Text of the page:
Going way back to the roots of insurance, fire was the peril that insurance was designed to protect. Fire damage and smoke are incredibly damaging and cause many injuries and fatalities. While our suppression efforts have a come a long way, there is still a long way for us to go with fire insurance claims being properly paid across the board.
Now, if you intentionally set your own property on fire, you will not be indemnified for this loss. Arson or intentionally set fires by the insureds are one of the few common exclusions across the country. Fires intentionally set by others, even to commit an arson fire, are generally covered under property insurance policies,1 but a Tennessee court recently dealt with an interesting argument made by an insurance company in an attempt to avoid paying for a residential property.
Matthew Phillip’s Lake City property was not occupied at the time of the loss and the fire was intentionally set but it was not set by the named insured, Mr. Phillips. Southern Trust Insurance Company denied the claim because they said it was damage caused by vandals. Southern Trust alleged that because the property was vacant the exclusion for vandalism and malicious mischief precluded coverage for the fire loss. The policy had a common provision that when vacant malicious mischief and vandalism were not covered but the words fire and arson were not used in this exclusion.
Philips was forced to hire counsel and file a lawsuit to argue that his property was not damaged by vandalism but by fire, a covered peril that was part of his insurance protection even when the property was vacant. In his arguments, Mr. Phillips explained to the court that the policy covered loss caused by fire and arson (when the insured was not causing the arson). The portion of the policy that Southern Trust was relying upon was specific to vandalism and malicious mischief which Phillips tried to show were very different things. Phillips also reminded the court that the insurance company could have written a paragraph in the policy that said if the property is damaged by fire or smoke from vandals when the property is not occupied that the damages are excluded, but the policy did not read that way. Excluding an arson in a vacant property was essentially the argument of the carrier but without the language in the policy to support such an assertion.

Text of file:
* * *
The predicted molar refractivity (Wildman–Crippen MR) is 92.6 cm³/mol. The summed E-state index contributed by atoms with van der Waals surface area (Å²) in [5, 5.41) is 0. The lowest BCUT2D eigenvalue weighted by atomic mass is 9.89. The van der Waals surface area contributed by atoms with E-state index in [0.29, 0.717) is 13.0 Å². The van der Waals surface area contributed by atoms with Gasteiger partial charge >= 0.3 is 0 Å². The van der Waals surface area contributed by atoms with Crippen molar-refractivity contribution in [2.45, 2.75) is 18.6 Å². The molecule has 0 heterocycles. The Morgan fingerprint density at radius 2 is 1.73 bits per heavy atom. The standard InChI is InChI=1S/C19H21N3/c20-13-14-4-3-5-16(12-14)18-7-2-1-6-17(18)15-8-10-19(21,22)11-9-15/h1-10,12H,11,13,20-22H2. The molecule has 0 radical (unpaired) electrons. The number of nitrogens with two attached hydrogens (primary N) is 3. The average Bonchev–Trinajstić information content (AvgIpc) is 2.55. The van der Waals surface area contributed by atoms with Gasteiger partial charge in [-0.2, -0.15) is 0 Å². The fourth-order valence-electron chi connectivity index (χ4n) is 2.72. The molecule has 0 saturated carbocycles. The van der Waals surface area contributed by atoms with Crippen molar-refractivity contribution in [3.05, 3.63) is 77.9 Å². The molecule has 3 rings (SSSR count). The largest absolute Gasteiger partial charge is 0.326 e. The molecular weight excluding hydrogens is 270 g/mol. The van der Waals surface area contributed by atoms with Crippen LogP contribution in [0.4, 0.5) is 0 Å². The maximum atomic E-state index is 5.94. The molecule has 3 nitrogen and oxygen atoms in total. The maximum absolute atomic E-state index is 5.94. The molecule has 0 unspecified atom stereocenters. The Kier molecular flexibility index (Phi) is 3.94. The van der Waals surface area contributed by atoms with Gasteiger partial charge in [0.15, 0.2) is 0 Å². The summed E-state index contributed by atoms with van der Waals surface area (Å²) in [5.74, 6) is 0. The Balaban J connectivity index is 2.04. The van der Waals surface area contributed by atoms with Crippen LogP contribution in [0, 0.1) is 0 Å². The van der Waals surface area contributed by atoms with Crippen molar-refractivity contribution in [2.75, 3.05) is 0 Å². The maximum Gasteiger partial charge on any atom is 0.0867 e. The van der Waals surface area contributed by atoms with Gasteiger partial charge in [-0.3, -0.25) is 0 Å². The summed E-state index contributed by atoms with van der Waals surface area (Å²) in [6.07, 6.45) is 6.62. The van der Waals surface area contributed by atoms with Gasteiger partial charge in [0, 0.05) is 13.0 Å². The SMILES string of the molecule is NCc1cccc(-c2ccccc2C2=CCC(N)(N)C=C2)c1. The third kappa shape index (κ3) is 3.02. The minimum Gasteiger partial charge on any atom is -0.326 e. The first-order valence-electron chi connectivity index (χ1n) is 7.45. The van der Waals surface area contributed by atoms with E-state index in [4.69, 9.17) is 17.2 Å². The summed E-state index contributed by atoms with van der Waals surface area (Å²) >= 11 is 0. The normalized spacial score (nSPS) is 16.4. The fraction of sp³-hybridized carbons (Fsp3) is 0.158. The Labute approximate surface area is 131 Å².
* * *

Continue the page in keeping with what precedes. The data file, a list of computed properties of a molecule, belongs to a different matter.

To win over the court, Southern Trust said that the vandalism and mischief was the action and fire was the result. And since vandalism was clearly excluded, any intentional destruction like arson should be excluded.
The trial court agreed with the policyholder and said the insurance company was wrong because the insurance policy is to be read as a whole and not in parts. And that the policy had separated out the perils in different sections of the policy because just like the criminal code, arson and vandalism are treated as separate and distinct offenses. Southern Trust wrote the policy and if it had wanted to exclude arson when the property was vacant, it needed to specifically list that in the policy.
Southern Trust, not satisfied with this ruling, appealed the case. The appellate court ruled that the policy unambiguously provided coverage for fire and/or arson but did not cover vandalism or malicious mischief at a vacant dwelling.2 Again explaining that Southern Trust could have distinguished anything else if it wanted to exclude coverage.
Other courts have dealt with this same issue and have split into three camps. Some courts agree with ruling in Philips and think that the fire is covered under the perils insured against section. Other courts have found that vandalism and malicious mischief were ambiguous but that coverage should be given because ambiguity should have construed in favor of coverage. But some courts have found that arson was excluded when it was a fire set by a vandal; see the post, Reading is Fundamental: Court Finds Vandalism Exclusion Denies Coverage to Intentionally Set Fire.
One of the lessons learned here is to safe guard your property when it is vacant so it is not a target or a mark for any wishing to come in uninvited. Insurance company underwriters will tell you that vacant properties carry more risk, so make efforts to decrease and/or eliminate the time that a property is vacant.
1 So long as the arson was not at the direction of an insured.
2 Southern Trust Ins. Co. v. Phillips, 474 S.W. 3d 660 (Tenn. Ct. App. April 15, 2015).